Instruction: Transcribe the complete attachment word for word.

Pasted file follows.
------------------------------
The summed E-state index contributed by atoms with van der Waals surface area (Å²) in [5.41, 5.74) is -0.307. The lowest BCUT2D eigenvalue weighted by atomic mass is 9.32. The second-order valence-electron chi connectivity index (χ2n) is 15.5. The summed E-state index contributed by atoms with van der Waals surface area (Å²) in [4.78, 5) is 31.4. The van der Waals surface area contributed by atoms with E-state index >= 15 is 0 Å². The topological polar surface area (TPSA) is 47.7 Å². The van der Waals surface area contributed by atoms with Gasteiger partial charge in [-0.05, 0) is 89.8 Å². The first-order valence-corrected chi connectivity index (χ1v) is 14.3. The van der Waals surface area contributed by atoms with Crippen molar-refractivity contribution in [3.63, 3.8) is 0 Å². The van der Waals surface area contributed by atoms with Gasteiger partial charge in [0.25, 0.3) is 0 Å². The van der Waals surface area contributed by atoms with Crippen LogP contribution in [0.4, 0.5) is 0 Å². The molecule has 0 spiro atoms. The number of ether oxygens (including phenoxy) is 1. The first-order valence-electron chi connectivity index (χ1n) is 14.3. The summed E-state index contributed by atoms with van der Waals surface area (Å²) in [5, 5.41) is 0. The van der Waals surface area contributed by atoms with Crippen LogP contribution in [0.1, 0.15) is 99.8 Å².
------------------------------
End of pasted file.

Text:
The summed E-state index contributed by atoms with van der Waals surface area (Å²) in [5.41, 5.74) is -0.307. The lowest BCUT2D eigenvalue weighted by atomic mass is 9.32. The second-order valence-electron chi connectivity index (χ2n) is 15.5. The summed E-state index contributed by atoms with van der Waals surface area (Å²) in [4.78, 5) is 31.4. The van der Waals surface area contributed by atoms with E-state index >= 15 is 0 Å². The topological polar surface area (TPSA) is 47.7 Å². The van der Waals surface area contributed by atoms with Gasteiger partial charge in [-0.05, 0) is 89.8 Å². The first-order valence-corrected chi connectivity index (χ1v) is 14.3. The van der Waals surface area contributed by atoms with Crippen molar-refractivity contribution in [3.63, 3.8) is 0 Å². The van der Waals surface area contributed by atoms with Gasteiger partial charge in [0.25, 0.3) is 0 Å². The van der Waals surface area contributed by atoms with Crippen LogP contribution in [0.4, 0.5) is 0 Å². The molecule has 0 spiro atoms. The number of ether oxygens (including phenoxy) is 1. The first-order valence-electron chi connectivity index (χ1n) is 14.3. The summed E-state index contributed by atoms with van der Waals surface area (Å²) in [5, 5.41) is 0. The van der Waals surface area contributed by atoms with Crippen LogP contribution in [0.1, 0.15) is 99.8 Å².